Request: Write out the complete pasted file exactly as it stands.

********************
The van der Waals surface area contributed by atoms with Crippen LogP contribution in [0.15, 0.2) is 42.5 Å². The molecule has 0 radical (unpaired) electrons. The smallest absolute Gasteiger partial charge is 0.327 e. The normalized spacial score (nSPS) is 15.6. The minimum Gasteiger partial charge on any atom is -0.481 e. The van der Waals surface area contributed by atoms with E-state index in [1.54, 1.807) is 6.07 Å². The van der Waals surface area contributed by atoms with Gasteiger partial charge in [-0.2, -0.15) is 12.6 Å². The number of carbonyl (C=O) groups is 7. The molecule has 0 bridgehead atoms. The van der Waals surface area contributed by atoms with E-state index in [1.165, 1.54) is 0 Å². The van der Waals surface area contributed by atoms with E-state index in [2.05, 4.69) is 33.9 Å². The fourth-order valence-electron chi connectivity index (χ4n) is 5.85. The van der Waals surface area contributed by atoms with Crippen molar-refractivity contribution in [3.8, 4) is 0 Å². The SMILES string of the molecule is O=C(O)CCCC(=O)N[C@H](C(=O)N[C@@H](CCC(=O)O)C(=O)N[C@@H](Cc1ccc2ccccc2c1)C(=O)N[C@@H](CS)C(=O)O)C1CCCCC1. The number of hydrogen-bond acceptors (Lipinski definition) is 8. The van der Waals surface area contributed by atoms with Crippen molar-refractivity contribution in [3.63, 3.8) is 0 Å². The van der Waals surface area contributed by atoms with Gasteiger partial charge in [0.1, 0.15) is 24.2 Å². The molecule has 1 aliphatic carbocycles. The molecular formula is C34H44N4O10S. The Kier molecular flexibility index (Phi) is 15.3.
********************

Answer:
The van der Waals surface area contributed by atoms with Crippen LogP contribution in [0.15, 0.2) is 42.5 Å². The molecule has 0 radical (unpaired) electrons. The smallest absolute Gasteiger partial charge is 0.327 e. The normalized spacial score (nSPS) is 15.6. The minimum Gasteiger partial charge on any atom is -0.481 e. The van der Waals surface area contributed by atoms with E-state index in [1.54, 1.807) is 6.07 Å². The van der Waals surface area contributed by atoms with Gasteiger partial charge in [-0.2, -0.15) is 12.6 Å². The number of carbonyl (C=O) groups is 7. The molecule has 0 bridgehead atoms. The van der Waals surface area contributed by atoms with E-state index in [1.165, 1.54) is 0 Å². The van der Waals surface area contributed by atoms with E-state index in [2.05, 4.69) is 33.9 Å². The fourth-order valence-electron chi connectivity index (χ4n) is 5.85. The van der Waals surface area contributed by atoms with Crippen molar-refractivity contribution in [3.8, 4) is 0 Å². The SMILES string of the molecule is O=C(O)CCCC(=O)N[C@H](C(=O)N[C@@H](CCC(=O)O)C(=O)N[C@@H](Cc1ccc2ccccc2c1)C(=O)N[C@@H](CS)C(=O)O)C1CCCCC1. The number of hydrogen-bond acceptors (Lipinski definition) is 8. The van der Waals surface area contributed by atoms with Crippen molar-refractivity contribution in [3.63, 3.8) is 0 Å². The van der Waals surface area contributed by atoms with Gasteiger partial charge in [0.1, 0.15) is 24.2 Å². The molecule has 1 aliphatic carbocycles. The molecular formula is C34H44N4O10S. The Kier molecular flexibility index (Phi) is 15.3.